Archive for March, 2009

An Absolutely Inspired Children’s Art Product with One Small Problem

Monday, March 2nd, 2009

Aquarellum Painting Kits

? 2004: Véronique Debroise

Aquarellum is a simplified wax-resist painting concept for children – a sort of freeform watercolour paint-by-numbers where the child gets to choose the colours. Each Aquarellum set contains a set of primary colour liquid watercolour paints, a sturdy mixing tray and chart, a quality brush and four resist-printed cards. Each of these components is of surprisingly high quality. The process is challenging enough for a 12 year old, yet even a (well-supervised) three-year-old will achieve a very exciting result.

My three-year-old is addicted to these kits. She loves the process, has become a whiz with a paintbrush, and is always proud of the finished product. So, what’s the problem? Naturally, it’s the price. Made in France, these sets cost $24.95 and a younger child can go through each of the four cards in fifteen minutes. Makes a great Grandparent gift but, if you’re paying for it, save it for a special day when making something beautiful would really lift your child’s spirits. – David

Aquerellum Junior: $24.95
Aquerellum Classic: $29.95


To purchase any of the products or titles mentioned here, please visit our downtown Toronto location, call us toll-free at 1-800-56-swipe or e-mail us at:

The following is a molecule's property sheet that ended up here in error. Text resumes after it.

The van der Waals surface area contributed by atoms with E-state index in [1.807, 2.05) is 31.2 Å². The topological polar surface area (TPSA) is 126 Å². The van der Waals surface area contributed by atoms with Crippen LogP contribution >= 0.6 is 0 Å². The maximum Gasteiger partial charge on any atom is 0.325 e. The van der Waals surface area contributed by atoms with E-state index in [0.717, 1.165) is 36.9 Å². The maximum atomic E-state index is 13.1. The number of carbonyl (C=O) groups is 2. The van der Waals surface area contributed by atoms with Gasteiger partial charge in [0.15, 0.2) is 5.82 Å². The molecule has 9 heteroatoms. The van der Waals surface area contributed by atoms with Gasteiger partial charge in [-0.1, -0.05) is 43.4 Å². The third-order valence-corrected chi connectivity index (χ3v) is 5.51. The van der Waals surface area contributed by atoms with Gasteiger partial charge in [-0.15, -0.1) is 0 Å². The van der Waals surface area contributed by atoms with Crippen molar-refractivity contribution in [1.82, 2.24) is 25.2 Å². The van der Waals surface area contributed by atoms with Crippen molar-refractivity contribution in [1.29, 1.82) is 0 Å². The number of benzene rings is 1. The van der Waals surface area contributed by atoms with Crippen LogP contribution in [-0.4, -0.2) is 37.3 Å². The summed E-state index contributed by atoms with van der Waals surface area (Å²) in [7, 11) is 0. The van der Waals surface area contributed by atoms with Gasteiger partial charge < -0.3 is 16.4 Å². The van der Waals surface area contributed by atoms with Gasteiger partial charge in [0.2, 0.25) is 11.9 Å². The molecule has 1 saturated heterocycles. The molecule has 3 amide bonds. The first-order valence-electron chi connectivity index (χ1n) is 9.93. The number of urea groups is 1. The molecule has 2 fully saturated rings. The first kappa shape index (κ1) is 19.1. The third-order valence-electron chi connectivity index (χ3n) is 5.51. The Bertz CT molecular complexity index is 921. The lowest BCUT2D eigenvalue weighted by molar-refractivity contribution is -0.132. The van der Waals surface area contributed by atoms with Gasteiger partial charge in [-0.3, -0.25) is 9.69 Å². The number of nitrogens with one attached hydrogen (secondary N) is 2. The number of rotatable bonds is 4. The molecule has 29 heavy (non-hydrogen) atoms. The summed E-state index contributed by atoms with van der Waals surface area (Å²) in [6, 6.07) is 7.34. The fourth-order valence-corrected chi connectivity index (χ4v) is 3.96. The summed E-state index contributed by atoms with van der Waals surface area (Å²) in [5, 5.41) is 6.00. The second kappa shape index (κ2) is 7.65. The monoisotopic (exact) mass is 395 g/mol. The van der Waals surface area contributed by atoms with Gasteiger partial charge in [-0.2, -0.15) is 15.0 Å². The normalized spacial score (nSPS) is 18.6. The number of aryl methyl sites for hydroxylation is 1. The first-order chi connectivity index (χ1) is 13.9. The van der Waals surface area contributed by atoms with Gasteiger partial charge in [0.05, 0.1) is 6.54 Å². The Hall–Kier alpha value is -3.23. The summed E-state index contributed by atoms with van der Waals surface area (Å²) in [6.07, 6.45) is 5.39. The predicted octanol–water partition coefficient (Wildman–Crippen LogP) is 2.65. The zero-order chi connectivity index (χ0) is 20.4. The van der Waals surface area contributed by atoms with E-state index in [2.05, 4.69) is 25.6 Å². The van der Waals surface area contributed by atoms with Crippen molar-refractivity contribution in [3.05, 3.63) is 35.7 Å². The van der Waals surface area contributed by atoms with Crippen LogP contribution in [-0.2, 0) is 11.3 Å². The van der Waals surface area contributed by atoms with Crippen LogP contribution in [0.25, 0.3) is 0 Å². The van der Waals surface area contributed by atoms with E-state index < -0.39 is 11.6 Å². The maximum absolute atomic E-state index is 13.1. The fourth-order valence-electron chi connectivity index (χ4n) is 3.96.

Tehran Calling (the Clash of Civilizations Reconsidered)

Monday, March 2nd, 2009

Whether embraced as a valid political paradigm or derided as shallow, anachronistic reductionism, the “clash of civilizations” has received a great deal of attention over the past decade. Yet, despite obvious historical precedent, one aspect of the process has been consistently ignored: the potential for positive cultural exchange of the type that helped pull Europe out of the dark ages the last time these cultures clashed.

Ever hopeful, we look to several recently published English language books on Arabic and Persian graphic design and typography as evidence of the way in which popular commercial culture can pull an end-run on political or religious authority.



Arabesque: Graphic Design from the Arab World and Persia

? 2008: Ben Wittner, Sascha Thoma & Nicolas Bourquin

This is the most important book on a graphic design subject published in the past year. The work and the tradition from which it springs is astounding, as, in retrospect, was our complete ignorance of its existence. Maybe you already know all about the scene in Tehran (in which case you’ll almost certainly want this book) otherwise prepare to have any presumptions you may have about contemporary Arabic typography and design utterly obliterated. (2008: Die Gestalten Verlag; ISBN 9783899552065)

Iranian Typography: 50 Years of Calligraphy and Typography in Iranian Graphic Design

? 2007: Peter Thomas-Hill